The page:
Even if it is often described differently, this process is more than a short removal from their habitat, to which they are brought back after a short "milking": many animals do not survive the catch, the often lengthy exposure to the air, the transport, and the procedure of blood collection. Of the surviving animals, 13% are sold to local fishermen as bait, with the rest being released back into the sea (8). In addition, it is estimated that between 10 and 30% of the animals returned to the sea die (9). This does not include animals that are killed or injured during capture or transport, and are therefore sorted out before blood is collected. The animals surviving the procedure are also affected. To prevent repeated capture and blood withdrawal, animals are released far from where they were collected (9). It was also found that the animals are slower and more lethargic after blood collection. This restricts the animals, especially during the mating season, so that their reproductive success is endangered (10). Female horseshoe crabs particularly suffer from the blood collection. It is assumed that the production of the eggs represents a high energetic burden for the animals. Because much of the animals' capture occurs during or shortly after the mating season, the females are affected by a double burden due to egg production and blood loss. As a result, their mortality rate is higher and in some areas, an increasing overrepresentation of males is already being observed (11). It is therefore not surprising that the species Limulus polyphemus has been listed as “vulnerable” by the IUCN (International Union for the Conservation of Nature) since 2016.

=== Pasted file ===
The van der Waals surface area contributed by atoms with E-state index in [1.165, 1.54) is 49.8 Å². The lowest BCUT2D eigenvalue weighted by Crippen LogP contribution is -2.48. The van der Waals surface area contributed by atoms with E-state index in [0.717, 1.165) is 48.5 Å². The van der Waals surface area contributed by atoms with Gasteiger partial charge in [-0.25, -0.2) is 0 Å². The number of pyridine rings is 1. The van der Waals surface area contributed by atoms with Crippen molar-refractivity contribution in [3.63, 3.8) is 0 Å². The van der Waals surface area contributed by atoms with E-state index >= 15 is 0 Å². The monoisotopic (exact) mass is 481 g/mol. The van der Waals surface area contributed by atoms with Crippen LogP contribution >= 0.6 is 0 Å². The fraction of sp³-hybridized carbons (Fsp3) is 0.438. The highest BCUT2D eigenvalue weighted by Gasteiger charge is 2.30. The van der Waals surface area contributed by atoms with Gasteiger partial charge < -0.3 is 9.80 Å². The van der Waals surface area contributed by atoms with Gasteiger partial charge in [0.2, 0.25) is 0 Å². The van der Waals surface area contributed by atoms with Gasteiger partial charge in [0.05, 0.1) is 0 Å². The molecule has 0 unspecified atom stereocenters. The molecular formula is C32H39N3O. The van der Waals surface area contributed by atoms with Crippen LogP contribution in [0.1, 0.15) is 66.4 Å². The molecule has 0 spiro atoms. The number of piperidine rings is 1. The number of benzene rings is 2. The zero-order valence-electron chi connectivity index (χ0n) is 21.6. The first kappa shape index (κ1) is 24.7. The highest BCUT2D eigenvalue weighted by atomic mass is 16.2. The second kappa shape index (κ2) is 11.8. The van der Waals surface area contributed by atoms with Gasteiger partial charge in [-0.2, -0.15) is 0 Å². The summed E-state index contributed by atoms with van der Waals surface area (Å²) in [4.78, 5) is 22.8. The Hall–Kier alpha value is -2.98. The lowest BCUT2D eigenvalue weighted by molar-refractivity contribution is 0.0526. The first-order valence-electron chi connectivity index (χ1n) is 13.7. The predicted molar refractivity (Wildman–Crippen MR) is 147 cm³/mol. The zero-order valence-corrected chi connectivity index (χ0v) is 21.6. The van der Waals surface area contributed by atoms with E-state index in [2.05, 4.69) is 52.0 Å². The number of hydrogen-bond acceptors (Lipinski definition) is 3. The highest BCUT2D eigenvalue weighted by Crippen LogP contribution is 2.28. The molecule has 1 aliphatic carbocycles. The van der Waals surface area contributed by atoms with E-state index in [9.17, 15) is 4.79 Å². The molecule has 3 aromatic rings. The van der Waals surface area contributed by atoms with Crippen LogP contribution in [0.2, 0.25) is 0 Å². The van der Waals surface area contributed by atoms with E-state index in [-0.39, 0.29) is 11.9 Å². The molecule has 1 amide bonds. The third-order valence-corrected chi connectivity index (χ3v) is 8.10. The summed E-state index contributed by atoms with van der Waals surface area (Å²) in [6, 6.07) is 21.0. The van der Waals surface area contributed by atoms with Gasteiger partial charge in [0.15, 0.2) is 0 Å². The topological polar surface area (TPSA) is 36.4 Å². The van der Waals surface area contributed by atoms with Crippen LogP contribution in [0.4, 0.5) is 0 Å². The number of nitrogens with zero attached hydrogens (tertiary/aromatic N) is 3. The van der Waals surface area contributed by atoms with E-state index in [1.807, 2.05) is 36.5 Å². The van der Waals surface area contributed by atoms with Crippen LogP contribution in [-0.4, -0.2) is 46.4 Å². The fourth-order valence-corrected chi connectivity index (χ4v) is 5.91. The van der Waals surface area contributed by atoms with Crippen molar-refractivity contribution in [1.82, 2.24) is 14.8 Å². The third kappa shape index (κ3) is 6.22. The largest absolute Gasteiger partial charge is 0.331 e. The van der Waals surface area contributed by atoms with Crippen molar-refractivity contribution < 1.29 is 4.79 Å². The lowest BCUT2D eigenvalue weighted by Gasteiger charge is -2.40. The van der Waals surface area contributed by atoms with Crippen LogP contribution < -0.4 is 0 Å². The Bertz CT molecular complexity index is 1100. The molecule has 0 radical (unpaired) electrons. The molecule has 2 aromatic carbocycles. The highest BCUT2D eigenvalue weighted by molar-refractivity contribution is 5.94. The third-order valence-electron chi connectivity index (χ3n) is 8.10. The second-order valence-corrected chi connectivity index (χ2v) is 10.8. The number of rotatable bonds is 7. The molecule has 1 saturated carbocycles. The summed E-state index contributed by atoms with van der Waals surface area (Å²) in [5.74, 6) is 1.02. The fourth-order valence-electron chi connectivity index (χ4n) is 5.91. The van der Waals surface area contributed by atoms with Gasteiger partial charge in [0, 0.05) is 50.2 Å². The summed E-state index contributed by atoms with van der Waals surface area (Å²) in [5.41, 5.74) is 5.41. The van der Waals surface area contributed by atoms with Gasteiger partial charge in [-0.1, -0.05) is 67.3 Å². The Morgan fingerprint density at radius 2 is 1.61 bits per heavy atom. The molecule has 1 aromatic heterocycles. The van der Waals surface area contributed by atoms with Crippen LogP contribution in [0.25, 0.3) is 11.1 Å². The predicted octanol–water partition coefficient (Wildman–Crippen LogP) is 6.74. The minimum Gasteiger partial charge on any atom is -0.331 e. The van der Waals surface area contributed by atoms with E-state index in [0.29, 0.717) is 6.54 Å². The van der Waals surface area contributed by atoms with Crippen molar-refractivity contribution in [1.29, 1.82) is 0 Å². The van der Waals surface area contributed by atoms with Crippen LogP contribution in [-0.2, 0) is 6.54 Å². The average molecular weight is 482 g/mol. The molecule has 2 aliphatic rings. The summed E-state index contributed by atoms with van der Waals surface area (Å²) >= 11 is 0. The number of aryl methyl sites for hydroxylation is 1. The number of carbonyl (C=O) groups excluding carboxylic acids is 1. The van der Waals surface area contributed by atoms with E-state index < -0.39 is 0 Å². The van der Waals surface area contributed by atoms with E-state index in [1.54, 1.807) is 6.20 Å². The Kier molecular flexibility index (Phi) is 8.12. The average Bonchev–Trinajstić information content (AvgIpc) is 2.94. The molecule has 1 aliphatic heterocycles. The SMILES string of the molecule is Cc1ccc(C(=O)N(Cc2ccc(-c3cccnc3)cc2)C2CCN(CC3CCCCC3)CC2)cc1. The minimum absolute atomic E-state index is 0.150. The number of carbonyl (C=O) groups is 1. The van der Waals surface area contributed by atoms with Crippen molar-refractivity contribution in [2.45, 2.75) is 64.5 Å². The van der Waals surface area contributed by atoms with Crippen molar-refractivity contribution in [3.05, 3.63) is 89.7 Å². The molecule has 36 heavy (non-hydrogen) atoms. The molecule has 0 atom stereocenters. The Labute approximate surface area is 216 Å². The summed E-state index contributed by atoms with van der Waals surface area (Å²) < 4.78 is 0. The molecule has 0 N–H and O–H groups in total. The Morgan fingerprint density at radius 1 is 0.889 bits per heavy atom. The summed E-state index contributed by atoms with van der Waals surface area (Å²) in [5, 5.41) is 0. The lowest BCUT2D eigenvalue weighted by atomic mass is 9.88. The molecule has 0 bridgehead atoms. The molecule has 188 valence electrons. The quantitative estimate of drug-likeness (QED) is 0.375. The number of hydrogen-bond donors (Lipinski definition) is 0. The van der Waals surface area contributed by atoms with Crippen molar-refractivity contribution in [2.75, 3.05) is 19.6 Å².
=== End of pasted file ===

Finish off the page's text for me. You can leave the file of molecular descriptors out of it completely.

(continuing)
The role of industry: huge profits and subterfuge
Horseshoe crabs have their blue blood drawn.
Horseshoe crab blood is traded at a price of $15,800/l (currently around €15,000/l) (12). It is therefore also referred to as "blue gold". It has been estimated that around 550,000 animals are caught each year (6), and this number is unlikely to have decreased from 2018 to the present day. It is more likely that due to the need for corona vaccines their number has increased (13). 200 to 400 ml of blood can be obtained from each animal (7). Even with a conservative estimate, at least 110,000 liters of horseshoe crab blood are collected each year, which are worth around €1.65 billion.
The following sections briefly introduce some of the companies that use horseshoe crabs and make money from their blood. A more comprehensive overview of the companies involved in this business is available online at the ERDG (Ecological Research & Development Group) (14).